Truth Bomb

I have a questionable habit of sharing politically incendiary articles on Facebook. Usually no one reads them, but recently passions are high, with babies in concentration camps and ICE ransacking communities, etc. I shared the following list of steps to genocide. The list makes sense to me; has the ring of truth.

genocide

Then a Facebook stranger dropped some other heavy truth on me.

She commented:

Meh. The government is already on stages 8, 9 and 10 with Black people. The government has been on a continuous stage 8,9, and 10 with Black people. We’re not seeing how everyone else thinks this is something new that you guys are doing.

And I thought holy shit, she’s right. Despite reading and researching and listening and trying to understand the ways in which I benefit from white supremacy (ALL THE WAYS), my privilege is so deeply tentacled into the very fabric of life as a white person that it’s like trying to see through my skin. The United States was literally founded on white supremacy. Native Americans were of Satan, killed, enslaved, disregarded. Black people were the same.

White women aligned ourselves with all-powerful white men, ensuring our second in line to the top of the heap spot, where we remain. Money, power, security. We are safe and protected as long as we know our place. (see Christine Blasey Ford as explained by Brittney Cooper) White women learned about female political power from the Iroquois women, who held equal political power with men of their clan.* We fought for that power for ourselves, but left women of color behind. Because it was too hard to include them or because we just did not care? Now we vote for misogynistic and oppressive policies and people, the results of our votes (ok not mine, but 53% of us) negatively effect women of color more than anyone else.

This post has meandered. I know. I currently have no conclusions.

Song of the Day: Strange Fruit by Billie Holiday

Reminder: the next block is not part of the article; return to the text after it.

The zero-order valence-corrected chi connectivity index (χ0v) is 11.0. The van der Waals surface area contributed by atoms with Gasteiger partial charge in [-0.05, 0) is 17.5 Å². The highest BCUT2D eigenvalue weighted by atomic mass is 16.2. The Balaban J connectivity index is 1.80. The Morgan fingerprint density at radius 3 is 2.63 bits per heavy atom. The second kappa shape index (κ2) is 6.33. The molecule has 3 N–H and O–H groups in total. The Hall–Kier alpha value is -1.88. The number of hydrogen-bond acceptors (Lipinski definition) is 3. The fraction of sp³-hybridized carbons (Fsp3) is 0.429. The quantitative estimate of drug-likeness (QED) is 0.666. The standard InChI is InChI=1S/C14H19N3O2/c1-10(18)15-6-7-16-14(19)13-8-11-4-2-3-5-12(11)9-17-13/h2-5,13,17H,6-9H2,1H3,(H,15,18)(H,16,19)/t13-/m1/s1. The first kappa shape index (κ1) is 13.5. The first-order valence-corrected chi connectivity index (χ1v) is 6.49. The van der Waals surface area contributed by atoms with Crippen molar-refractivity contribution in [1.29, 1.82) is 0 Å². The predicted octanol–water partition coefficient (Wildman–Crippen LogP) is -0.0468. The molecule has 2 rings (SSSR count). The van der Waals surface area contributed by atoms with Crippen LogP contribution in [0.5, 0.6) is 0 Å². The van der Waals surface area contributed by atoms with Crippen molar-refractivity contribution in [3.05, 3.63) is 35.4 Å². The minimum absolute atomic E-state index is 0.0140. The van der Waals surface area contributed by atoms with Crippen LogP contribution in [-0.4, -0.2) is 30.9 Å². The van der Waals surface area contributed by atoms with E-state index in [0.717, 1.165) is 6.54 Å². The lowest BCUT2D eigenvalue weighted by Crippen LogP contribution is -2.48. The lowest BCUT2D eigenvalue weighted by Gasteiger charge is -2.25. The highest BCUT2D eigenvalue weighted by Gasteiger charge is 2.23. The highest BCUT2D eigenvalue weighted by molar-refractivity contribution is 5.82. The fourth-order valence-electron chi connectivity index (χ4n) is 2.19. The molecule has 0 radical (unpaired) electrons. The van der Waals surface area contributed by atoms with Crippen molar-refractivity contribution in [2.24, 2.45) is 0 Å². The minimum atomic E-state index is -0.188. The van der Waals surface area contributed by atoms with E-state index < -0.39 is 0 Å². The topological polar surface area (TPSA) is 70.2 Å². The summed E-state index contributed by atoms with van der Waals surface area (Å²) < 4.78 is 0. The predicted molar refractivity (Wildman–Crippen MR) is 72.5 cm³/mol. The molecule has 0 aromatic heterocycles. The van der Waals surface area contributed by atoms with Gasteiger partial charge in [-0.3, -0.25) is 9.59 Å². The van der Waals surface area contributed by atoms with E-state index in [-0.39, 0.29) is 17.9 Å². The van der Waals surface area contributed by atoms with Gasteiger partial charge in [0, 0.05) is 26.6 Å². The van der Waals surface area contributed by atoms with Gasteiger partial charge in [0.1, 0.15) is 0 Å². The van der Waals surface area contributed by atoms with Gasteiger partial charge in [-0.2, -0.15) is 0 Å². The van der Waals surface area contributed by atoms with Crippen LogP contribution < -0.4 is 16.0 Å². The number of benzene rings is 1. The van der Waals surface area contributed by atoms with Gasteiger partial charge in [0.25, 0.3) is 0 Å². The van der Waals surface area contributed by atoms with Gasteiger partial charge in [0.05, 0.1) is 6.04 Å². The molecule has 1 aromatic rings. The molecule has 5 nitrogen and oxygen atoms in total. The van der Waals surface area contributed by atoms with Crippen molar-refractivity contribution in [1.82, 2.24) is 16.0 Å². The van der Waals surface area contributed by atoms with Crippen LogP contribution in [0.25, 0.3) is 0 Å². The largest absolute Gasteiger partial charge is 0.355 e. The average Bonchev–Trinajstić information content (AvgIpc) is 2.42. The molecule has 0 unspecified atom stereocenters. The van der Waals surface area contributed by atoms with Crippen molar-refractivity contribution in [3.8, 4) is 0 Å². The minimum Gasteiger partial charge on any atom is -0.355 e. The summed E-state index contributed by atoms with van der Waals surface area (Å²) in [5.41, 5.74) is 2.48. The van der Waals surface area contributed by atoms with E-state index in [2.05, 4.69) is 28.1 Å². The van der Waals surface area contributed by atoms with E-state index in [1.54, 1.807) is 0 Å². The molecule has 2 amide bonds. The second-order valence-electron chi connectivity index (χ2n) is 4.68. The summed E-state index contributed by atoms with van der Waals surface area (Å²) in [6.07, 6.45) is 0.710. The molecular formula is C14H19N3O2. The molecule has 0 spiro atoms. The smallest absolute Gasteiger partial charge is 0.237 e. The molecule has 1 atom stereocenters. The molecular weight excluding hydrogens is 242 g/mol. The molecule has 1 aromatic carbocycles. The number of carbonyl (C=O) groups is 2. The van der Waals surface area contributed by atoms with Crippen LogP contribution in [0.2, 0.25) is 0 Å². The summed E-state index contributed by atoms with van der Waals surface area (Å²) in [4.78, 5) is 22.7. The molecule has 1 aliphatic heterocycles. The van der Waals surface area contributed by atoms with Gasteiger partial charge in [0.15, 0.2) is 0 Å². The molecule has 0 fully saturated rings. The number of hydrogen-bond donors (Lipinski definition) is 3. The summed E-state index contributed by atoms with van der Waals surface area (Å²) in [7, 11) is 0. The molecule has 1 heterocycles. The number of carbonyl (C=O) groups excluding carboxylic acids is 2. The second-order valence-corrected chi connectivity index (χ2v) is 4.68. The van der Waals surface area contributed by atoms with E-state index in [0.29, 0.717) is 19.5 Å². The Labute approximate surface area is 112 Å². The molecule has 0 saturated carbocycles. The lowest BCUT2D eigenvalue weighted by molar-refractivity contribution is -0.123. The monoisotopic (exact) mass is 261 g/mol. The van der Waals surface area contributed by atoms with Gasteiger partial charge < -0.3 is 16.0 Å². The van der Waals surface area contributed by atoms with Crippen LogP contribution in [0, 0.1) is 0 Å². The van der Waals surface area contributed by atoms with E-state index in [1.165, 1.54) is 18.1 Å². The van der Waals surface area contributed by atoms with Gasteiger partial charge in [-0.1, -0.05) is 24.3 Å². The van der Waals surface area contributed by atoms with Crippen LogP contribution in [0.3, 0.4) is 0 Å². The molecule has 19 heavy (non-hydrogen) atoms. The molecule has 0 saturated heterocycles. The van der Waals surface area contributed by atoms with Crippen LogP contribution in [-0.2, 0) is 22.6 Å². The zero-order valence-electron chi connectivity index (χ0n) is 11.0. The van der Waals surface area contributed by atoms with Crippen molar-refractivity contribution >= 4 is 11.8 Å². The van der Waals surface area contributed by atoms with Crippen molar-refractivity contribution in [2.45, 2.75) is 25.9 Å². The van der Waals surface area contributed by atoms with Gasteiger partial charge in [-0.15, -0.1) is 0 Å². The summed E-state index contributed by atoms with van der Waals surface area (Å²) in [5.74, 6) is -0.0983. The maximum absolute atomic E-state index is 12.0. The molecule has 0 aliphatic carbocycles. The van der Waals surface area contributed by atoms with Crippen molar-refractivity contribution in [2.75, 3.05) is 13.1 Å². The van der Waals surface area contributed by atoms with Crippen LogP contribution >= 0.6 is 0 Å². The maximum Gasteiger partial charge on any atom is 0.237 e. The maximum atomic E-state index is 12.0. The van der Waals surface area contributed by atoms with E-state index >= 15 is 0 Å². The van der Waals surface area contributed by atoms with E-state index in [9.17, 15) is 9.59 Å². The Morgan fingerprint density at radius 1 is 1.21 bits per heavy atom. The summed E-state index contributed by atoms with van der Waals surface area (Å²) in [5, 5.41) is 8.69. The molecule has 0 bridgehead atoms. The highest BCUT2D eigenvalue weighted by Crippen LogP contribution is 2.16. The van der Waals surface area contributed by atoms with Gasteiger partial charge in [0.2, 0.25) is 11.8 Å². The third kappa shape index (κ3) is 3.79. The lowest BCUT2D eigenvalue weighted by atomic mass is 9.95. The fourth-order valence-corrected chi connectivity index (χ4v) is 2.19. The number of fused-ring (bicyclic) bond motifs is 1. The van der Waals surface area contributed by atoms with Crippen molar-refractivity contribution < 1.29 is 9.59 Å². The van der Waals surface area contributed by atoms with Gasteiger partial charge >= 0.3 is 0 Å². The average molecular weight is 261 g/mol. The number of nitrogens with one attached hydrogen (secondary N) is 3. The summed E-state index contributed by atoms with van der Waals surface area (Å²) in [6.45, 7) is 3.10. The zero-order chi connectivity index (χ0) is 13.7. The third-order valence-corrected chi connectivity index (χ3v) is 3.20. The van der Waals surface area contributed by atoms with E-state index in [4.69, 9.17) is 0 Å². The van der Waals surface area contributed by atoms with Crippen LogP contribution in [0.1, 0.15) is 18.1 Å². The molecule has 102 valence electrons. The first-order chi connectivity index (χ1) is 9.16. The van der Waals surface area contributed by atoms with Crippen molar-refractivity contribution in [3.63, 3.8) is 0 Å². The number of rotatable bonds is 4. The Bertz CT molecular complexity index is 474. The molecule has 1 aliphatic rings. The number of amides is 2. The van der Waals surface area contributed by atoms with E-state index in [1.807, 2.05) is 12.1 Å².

Me and White Supremacy Challenge

*source-Washington Post article on suffrage movement

 The Uncomfortable Confessions Of a Preacher’s Kid

Fat White Royal Wally

I don’t know about you, but I didn’t sleep much last night.  More dead black men killed by police officers.  Children traumatized for life.   Five dead police officers.  Our beloved America feels like a dark, somber, hopeless place.  Now that these killings are on social media, no one can deny the problem.  Systemic racism is not new.  Overuse of deadly force against black men is not new.  The killing of police officers is not new, either.  Now we watch it happen.

While I do not begrudge anyone their personal faith, believe it or not, praying for peace is not enough.  Thoughts and prayers are not enough; not while people bleed to death on sidewalks.  Praying for peace serves one purpose:  to make yourself feel better and there is nothing wrong with that.  We would probably all like to feel better right now.  Send thoughts and prayers; by all means, do that.  And then get off your fat, white, royal wally and do something about it, because we have no right to relax.  I am speaking to myself here as much as anyone.  I have not lifted a finger to involve myself in this struggle beyond sharing stuff I didn’t write on Facebook, aka lip service.  I mean, I hardly ever even see black people in my white corner of town.  I see cops; they park outside the coffee shop in the park where I run and I feel safe and protected in case a seagull tries to snatch my hat.  Let’s be clear:  racism is a WHITE problem and will not change until white people like myself give enough of a crap to put down our phones and get to work in our communities.  It means getting uncomfortable.  It means getting political.  It means doing something.

As Trevor Noah so succinctly put it, we can, indeed we MUST, be both pro-law enforcement AND pro-black people.    It is not the job of black people to stop racism.  It is the job of white people.  In the same way that rape culture will never disappear without the direct involvement of men, racism will never be squelched without the direct involvement of white people.  It is not the job of the black community to tell us how, either, yet someone has graciously done so.   So what’s a sheltered fat-assed white woman to do?

What You Can Do Right Now About Police Brutality

15 Things Your City Can Do Right Now to End Police Brutality

I am still working my way through these.  Let’s get to work because I read somewhere that faith without works is dead.

Bob has no food.